Today, she would not have had to leave the White House with no means to buy a house for herself and her children, would not have had her husband’s estate withheld from her for two years because of dilatory executors, and she would not have had to beg for a pension. After leaving the White House she lived in cheap hotels for the rest of her life.

She had a happy marriage and a devoted husband, and had no need of VAWA, and the protection against violence that so many women need today all over the world. She needed the protection of rights and respect, and in Western countries at least, today women can no longer be treated like chattels or second class incompetents – they are equal under the law, they have a vote and a voice.

The contrast between Mary Lincoln’s treatment then, and women’s rights and opportunities today shows us that we have made progress, that civilisation is inching its way to a better world, and that though there are still so many areas of pain and poverty that need to be tackled, we can still hope to ease the suffering, knowing that we’ve achieved so much already.

Don’t miss that film ‘Lincoln’!

P.S. If I seem neglectful at reading your blogs, it’s I’m having great trouble with Word Press. According to the teenage son of the garage proprietor I’ve lost my cookies or something, but he can’t fix it… So it means a long drive into the nearest town to the computer man to get it done… I have visions of a computer buff scoffing a plate of chocolate brownies, but presumably computer cookies are something else….

Food for Threadbare Gourmets

Summer and salad days. We have a glut of cauliflower, thanks to a generous neighbour. We’ve done cauliflower cheese of course, but my favourite way with cauliflower is raw. This recipe is for one person, just increase the amounts for each person. Grate a cup, to a cup and a half of cauliflower, chop lots of parsley, hard boil one egg and chop three or four dates. Pour a tablsp of almond chips – not flakes- into a non stick frying pan, and watch carefully until the almonds brown in their own oil. Tip into the grated cauliflower immediately or they go on cooking, and mix everything together gently with enough good mayonnaise to bind it. Sometimes I add grated carrot, sometimes chopped banana, but this is the mix I like best. It’s filling enough on its own for a meal.

Food for Thought

The success of any great moral enterprise does not depend on numbers.              William Lloyd Garrison   1805 – 1879     One of the great heroes of Abolition, whose life was sometimes endangered by his crusade against slavery. He also campaigned for women’s suffrage, and civil rights for blacks.

 

 

 

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More about Books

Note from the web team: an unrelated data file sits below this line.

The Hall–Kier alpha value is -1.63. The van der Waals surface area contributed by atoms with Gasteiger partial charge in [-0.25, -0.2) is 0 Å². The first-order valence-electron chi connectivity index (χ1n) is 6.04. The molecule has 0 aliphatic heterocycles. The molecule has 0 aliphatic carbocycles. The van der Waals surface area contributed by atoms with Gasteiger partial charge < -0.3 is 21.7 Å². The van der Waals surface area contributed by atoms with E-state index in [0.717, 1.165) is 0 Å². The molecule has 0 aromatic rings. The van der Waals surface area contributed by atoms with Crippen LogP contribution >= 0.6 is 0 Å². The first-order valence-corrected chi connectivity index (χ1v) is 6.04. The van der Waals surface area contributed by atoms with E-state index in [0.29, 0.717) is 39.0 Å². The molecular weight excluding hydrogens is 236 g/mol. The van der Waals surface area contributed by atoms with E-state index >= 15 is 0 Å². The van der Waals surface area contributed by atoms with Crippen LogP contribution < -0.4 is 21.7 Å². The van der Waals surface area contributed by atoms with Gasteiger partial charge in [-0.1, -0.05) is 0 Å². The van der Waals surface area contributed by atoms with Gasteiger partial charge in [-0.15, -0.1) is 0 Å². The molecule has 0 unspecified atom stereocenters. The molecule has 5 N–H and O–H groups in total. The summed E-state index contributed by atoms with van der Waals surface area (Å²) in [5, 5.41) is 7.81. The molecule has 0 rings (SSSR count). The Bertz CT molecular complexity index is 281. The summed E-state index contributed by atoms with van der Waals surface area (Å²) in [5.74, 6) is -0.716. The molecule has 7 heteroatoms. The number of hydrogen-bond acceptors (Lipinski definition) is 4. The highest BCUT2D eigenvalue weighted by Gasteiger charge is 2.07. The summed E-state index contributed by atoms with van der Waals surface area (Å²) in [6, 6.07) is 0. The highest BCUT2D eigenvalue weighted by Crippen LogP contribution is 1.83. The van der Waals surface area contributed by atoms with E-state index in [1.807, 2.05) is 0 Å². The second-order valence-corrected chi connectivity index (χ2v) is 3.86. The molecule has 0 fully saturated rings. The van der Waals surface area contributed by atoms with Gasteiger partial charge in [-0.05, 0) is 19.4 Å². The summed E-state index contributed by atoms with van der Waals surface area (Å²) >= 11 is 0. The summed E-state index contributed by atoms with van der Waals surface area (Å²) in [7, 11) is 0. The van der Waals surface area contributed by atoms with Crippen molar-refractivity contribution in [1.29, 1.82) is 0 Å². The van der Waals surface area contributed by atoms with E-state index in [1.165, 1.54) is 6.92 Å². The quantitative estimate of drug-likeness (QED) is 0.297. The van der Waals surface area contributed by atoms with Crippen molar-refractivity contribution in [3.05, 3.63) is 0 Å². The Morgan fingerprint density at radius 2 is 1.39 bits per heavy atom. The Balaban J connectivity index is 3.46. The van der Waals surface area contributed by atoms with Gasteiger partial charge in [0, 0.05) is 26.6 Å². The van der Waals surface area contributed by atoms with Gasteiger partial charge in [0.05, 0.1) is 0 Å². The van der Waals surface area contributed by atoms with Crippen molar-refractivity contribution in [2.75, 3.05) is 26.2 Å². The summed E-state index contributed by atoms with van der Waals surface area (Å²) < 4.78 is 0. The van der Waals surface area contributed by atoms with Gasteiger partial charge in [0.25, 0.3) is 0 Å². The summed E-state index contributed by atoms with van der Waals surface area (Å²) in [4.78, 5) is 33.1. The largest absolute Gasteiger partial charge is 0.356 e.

Between six and a half and nearly nine, I lived with my grandmother. My mother had disappeared, not to be found until fifty years later, and my father was at the war from when I was a year old until nearly nine. Those two and a half years I spent with my grandmother were the happiest years of my childhood, and one of the reasons, apart from the fact that she loved and spoiled me, was that she brought loads of book into the house when she came to look after us,

I was allowed to read everything, and my range was a wide one, from Enid Blyton’s fairy story The Faraway Tree, published by instalments in a magazine called Sunny Stories, which I collected from the grocer every week, to Foxe’s Martyrs, a huge leather bound book with engraved illustrations with a piece of flimsy paper covering each one. It was a ghoulish record of the three hundred Englishmen and women who Bloody Mary had had burned at the stake for being Protestants. Foxe’s Martyrs wasn’t one of my  favourite books, but it was there.

Also there, were bound copies of Victorian ladies journals, with stories about beautiful orphans, though of noble birth, and young men with crisp, fair curls, sporting striped blazers, straw boaters and high moral character, who rescued these pure young maidens from lives of poverty and humiliation.

Little Lord Fauntleroy was also pressed on me by my grandmother, as was Uncle Tom’s Cabin. Uncle Tom’s Cabin, which sold even more copies in England than in the US, was one of my grandmother’s favourites, and after reading it at eight, I became a fervent abolitionist. Which no doubt would have warmed Harriet Beecher Stowe’s warm heart.

I never had any trouble with poor old Uncle Tom, in spite of today’s politically correct connotations. I loved him for his moral courage and kindness, which I could understand even at eight. He died for his principles, refusing to inflict on other slaves the same cruel beatings that killed him. Eliza and her child fleeing over the frozen river haunted my nightmares.

The other book on my grandmother’s shelves which shaped my life even more than Uncle Tom’s Cabin, was John Halifax, Gentleman, written by Mrs Craik. Published in 1865, the year of the ending of the American Civil War, it was about an orphaned boy who found a home in a Quaker household, and through espousing Quaker virtues became a successful and prosperous pillar of the community. Sounds pretty boring, but even as a child, I loved him for his dignity, integrity, moral courage and loving heart. Like Uncle Tom, he never sacrificed his principles for the sake either of safety or material gain.